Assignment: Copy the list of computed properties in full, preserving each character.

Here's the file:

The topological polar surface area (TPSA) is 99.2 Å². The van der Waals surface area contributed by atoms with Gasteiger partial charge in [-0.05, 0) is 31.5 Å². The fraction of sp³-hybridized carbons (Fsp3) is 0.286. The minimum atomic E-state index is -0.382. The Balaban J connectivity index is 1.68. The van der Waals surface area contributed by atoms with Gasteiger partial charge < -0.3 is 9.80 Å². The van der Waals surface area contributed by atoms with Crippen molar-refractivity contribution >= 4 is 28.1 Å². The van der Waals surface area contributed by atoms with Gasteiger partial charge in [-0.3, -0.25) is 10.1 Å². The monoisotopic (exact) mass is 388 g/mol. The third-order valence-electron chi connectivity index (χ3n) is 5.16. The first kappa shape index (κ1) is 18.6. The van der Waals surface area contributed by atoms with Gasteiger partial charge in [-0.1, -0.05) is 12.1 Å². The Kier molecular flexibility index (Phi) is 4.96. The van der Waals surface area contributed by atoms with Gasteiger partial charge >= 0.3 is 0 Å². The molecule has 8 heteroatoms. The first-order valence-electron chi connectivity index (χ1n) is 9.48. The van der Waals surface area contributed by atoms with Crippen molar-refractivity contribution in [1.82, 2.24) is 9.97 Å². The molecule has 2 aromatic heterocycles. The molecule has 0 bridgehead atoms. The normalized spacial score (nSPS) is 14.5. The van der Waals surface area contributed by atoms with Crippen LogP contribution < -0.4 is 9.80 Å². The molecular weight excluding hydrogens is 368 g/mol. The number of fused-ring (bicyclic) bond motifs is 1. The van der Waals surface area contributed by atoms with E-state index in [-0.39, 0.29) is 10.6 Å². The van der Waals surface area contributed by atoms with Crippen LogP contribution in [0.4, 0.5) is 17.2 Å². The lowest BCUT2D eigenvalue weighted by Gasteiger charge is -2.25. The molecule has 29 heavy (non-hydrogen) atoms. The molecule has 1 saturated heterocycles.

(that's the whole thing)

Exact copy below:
The topological polar surface area (TPSA) is 99.2 Å². The van der Waals surface area contributed by atoms with Gasteiger partial charge in [-0.05, 0) is 31.5 Å². The fraction of sp³-hybridized carbons (Fsp3) is 0.286. The minimum atomic E-state index is -0.382. The Balaban J connectivity index is 1.68. The van der Waals surface area contributed by atoms with Gasteiger partial charge < -0.3 is 9.80 Å². The van der Waals surface area contributed by atoms with Crippen molar-refractivity contribution >= 4 is 28.1 Å². The van der Waals surface area contributed by atoms with Gasteiger partial charge in [-0.3, -0.25) is 10.1 Å². The monoisotopic (exact) mass is 388 g/mol. The third-order valence-electron chi connectivity index (χ3n) is 5.16. The first kappa shape index (κ1) is 18.6. The van der Waals surface area contributed by atoms with Gasteiger partial charge in [-0.1, -0.05) is 12.1 Å². The Kier molecular flexibility index (Phi) is 4.96. The van der Waals surface area contributed by atoms with Gasteiger partial charge >= 0.3 is 0 Å². The molecule has 8 heteroatoms. The first-order valence-electron chi connectivity index (χ1n) is 9.48. The van der Waals surface area contributed by atoms with Crippen molar-refractivity contribution in [1.82, 2.24) is 9.97 Å². The molecule has 2 aromatic heterocycles. The molecule has 0 bridgehead atoms. The normalized spacial score (nSPS) is 14.5. The van der Waals surface area contributed by atoms with Crippen LogP contribution < -0.4 is 9.80 Å². The molecular weight excluding hydrogens is 368 g/mol. The number of fused-ring (bicyclic) bond motifs is 1. The van der Waals surface area contributed by atoms with E-state index in [-0.39, 0.29) is 10.6 Å². The van der Waals surface area contributed by atoms with Crippen LogP contribution in [0.4, 0.5) is 17.2 Å². The lowest BCUT2D eigenvalue weighted by Gasteiger charge is -2.25. The molecule has 29 heavy (non-hydrogen) atoms. The molecule has 1 saturated heterocycles.